I hate getting dumped. But I hate doing the dumping even more. I’ll take a breakup text any day of the week over having to send one. Not that I would EVER dump someone via text, even though I’ve been dumped that way. LAME. But I digress. I know how to deal with getting dumped. I have a lot of … experience, shall we say, as dumpee. Getting dumped is a piece of cake! You get angry. You get sad. You mutter expletives to yourself on the subway, listen to The Smiths non-stop for a week and think about how you really didn’t like the way he kissed anyway. Then you move on. Being the dumper is way, way trickier though. Why? Because it challenges your view of yourself as a good person. For a moment, you are forced be the asshole breaking someone’s heart. No way around it. it sucks. The guilt, the avoidance of that “asshole” feeling, has led me to perform some heinous dumpings. But I’ve learned from my mistakes. After the jump, some tips about how to end a relationship while remaining a decent human being.
1. Real men and women do it face to face. I alluded to some of my heinous dumpings above. Let me be more specific. I once hid in the laundry room of my dorm for three days to avoid having the “I don’t want to be with you anymore” conversation with my high school boyfriend. I HID! I camped out in a laundry room! I am ashamed of this. But there, I admitted it. I feel liberated. Since then, my courage balls, as I like to call them, have grown quite a bit and I’ve learned that you have to face the music when ending a relationship. The bravest thing you can do when performing a dumping is sit face to face with the human being whose heart you are demolishing and have the guts to tell them that things aren’t working. In my experience, being dumped in this fashion makes the relationship easier to get over because he isn’t left wondering where you went for three days and why you returned covered in lint. If you care or cared for someone, respect them enough to look them in the eye and tell them you don’t want to have a long distance relationship at age 17.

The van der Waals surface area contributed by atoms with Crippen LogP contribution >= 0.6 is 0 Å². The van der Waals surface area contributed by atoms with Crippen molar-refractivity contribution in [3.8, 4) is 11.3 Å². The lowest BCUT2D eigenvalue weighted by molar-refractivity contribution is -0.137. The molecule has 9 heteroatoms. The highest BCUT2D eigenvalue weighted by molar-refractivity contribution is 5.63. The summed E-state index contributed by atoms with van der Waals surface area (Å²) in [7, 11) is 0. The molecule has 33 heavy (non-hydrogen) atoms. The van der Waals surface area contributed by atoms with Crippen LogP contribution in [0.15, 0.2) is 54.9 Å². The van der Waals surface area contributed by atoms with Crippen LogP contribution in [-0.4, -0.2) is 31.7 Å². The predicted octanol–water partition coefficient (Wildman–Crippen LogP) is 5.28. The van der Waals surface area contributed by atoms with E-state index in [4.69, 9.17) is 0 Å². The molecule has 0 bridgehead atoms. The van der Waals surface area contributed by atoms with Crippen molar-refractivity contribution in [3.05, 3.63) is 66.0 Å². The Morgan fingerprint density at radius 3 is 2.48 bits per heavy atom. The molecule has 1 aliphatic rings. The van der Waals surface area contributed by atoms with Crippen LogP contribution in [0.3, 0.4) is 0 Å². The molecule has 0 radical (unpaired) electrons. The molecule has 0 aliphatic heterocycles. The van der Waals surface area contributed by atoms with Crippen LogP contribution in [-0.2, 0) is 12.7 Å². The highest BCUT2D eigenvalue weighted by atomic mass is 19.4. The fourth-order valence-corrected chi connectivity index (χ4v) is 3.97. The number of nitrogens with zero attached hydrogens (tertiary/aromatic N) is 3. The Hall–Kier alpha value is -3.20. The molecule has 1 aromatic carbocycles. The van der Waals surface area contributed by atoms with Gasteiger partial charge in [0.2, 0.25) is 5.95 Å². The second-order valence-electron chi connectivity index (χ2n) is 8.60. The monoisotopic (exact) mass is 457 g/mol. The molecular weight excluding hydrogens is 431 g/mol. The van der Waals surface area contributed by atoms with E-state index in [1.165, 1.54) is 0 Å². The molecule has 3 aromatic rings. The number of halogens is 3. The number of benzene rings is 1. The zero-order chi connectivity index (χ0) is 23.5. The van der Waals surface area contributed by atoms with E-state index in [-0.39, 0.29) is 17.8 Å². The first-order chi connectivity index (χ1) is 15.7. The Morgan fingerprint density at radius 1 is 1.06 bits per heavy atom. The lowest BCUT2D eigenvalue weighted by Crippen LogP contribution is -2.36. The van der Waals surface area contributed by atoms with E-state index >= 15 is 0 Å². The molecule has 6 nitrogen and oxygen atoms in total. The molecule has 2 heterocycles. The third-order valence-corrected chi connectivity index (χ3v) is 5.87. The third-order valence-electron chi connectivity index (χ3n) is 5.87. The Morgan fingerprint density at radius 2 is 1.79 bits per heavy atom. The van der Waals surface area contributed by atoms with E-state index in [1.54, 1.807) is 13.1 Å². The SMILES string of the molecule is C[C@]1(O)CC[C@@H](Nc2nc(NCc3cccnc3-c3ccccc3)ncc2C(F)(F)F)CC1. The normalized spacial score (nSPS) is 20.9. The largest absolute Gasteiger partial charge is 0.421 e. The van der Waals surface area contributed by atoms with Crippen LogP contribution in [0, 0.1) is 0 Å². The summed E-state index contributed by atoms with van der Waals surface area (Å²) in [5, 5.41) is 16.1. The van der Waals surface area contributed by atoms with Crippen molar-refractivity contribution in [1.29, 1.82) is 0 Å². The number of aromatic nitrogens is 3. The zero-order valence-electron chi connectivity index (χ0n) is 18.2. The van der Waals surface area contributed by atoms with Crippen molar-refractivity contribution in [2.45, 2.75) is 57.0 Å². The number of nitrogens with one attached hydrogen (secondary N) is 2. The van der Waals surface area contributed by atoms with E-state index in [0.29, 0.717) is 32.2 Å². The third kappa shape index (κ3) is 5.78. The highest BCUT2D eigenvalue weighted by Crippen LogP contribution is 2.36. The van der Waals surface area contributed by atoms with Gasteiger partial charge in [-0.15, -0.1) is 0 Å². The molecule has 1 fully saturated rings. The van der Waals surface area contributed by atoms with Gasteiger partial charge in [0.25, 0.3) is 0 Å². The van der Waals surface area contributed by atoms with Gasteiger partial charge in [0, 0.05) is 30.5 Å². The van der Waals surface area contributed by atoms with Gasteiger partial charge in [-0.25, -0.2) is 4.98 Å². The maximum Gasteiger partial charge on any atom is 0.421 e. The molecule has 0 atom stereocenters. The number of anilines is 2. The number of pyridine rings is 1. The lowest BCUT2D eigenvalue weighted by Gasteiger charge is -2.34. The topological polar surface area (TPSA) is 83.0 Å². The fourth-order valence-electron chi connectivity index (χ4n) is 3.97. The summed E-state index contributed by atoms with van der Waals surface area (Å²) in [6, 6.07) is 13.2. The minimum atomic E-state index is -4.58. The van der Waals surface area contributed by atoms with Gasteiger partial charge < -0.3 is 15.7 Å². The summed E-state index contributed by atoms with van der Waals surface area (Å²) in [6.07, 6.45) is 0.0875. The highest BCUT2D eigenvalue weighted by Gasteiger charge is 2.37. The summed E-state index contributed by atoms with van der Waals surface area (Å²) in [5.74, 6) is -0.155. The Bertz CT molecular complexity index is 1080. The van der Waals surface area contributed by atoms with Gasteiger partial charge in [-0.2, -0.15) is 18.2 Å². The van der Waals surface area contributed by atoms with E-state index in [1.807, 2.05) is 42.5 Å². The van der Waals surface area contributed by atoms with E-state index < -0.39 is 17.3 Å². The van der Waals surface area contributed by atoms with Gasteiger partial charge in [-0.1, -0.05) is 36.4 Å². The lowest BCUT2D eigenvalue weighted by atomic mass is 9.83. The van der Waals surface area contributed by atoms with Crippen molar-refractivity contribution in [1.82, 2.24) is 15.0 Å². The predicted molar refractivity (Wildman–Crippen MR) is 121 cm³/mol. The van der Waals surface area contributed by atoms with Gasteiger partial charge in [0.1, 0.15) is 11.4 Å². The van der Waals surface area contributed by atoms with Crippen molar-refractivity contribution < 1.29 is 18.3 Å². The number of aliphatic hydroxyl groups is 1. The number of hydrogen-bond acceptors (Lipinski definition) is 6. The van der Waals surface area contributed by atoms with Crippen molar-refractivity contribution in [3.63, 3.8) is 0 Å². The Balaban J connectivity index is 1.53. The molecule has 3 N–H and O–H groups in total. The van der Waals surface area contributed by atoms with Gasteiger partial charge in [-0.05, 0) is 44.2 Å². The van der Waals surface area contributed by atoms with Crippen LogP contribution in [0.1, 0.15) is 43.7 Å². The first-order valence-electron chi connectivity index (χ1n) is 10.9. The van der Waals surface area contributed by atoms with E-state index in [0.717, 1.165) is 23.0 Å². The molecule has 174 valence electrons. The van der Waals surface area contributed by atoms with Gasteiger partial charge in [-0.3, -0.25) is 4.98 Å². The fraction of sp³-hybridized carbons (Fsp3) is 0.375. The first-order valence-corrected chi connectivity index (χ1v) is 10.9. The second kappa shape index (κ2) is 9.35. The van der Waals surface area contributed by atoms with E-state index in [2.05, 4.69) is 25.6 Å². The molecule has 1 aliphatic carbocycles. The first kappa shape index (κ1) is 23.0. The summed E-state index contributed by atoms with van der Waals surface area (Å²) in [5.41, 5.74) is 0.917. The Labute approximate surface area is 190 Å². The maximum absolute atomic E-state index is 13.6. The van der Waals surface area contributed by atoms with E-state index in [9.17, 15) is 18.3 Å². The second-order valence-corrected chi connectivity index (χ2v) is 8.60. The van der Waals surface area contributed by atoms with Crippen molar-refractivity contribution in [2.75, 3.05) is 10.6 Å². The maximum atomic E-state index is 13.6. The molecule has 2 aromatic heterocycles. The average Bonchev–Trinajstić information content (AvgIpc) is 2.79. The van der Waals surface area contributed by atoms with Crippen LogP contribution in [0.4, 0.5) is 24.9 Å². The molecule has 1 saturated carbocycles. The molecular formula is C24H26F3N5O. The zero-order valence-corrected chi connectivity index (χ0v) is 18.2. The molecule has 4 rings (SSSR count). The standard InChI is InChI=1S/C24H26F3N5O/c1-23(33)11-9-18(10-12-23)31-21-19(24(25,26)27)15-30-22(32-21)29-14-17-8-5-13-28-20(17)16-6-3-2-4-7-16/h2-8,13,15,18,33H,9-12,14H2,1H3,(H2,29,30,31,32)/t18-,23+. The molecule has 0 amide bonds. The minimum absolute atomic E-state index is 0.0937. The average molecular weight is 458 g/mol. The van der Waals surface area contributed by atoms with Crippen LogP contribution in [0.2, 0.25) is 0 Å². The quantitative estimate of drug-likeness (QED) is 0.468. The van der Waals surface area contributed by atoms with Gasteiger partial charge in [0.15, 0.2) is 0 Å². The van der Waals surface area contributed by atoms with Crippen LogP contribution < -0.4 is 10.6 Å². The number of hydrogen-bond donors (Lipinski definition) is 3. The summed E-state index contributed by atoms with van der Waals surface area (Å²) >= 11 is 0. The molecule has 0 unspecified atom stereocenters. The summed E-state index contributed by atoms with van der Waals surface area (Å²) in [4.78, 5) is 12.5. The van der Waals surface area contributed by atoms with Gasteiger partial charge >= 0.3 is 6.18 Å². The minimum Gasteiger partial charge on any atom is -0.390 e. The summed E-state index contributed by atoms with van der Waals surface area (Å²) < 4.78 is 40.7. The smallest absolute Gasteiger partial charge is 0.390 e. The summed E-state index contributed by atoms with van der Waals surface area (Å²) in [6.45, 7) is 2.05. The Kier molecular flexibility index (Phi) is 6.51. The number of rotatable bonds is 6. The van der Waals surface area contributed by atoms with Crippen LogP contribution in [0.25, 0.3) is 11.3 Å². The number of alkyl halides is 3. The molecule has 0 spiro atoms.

2. If you can’t do it face to face, use that thing called the telephone. The first time I had to dump someone I deeply, deeply cared about, he was out of town for six months, on tour with his band. I won’t get into particulars, but I had to tell him we were done on the phone while he was somewhere in Europe. It was way less than ideal. I would not recommend it. But it was way better than emailing him the news. In the end, we were able to be friends. He is married to a great woman now and they both think I’m a nice person. I think. So, see, we all survived. Face to face would have been better. But at least the telephone allows you to have a dialogue. A note to people who dump via text, email or G-chat: You are a pussy.